Coronary artery bypass surgery began in the late 1950s. Bypass surgery is a procedure performed for certain types of coronary artery blockages. The procedure allows the surgeon to access the heart and the diseased arteries through an incision in the middle of the chest. The purpose of bypass surgery is to increase the circulation and nourishment to the heart muscle.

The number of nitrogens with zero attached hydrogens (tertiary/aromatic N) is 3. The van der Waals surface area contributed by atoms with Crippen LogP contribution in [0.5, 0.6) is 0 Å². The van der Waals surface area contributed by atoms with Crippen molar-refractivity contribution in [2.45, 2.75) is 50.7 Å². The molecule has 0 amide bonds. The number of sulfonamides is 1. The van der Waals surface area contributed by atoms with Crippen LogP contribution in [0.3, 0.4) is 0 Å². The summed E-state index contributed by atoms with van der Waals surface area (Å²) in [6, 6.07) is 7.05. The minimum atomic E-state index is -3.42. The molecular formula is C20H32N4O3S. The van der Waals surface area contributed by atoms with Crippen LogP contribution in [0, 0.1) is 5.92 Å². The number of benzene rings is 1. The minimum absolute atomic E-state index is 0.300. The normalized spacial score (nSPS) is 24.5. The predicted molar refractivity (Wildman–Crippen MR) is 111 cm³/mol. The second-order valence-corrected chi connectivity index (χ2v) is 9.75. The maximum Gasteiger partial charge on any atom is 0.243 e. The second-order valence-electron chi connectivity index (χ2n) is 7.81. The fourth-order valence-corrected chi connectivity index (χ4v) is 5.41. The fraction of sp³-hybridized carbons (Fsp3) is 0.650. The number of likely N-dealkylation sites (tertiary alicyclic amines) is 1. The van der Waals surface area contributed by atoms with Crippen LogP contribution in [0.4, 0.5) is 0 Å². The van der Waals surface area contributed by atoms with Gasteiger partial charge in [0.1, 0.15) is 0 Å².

With bypass surgery, arteries or veins are taken from other parts of the body to create the grafts that channel the needed blood flow to the coronary arteries. Removing them does not significantly affect the blood flow from where they are taken. The most common vein used for the bypass graft, the saphenous vein, is taken from the leg. The removal of this vein is performed as part of your bypass surgery. The most common artery used for the bypass graft is the internal mammary artery (IMA), located in the chest. At times, the radial artery, located in the arm, is used. The arteries or veins are connected directly to the coronary arteries on the surface of the heart beyond the blockages forming a graft. This allows the blood to flow through them and bypass the narrowed or closed points.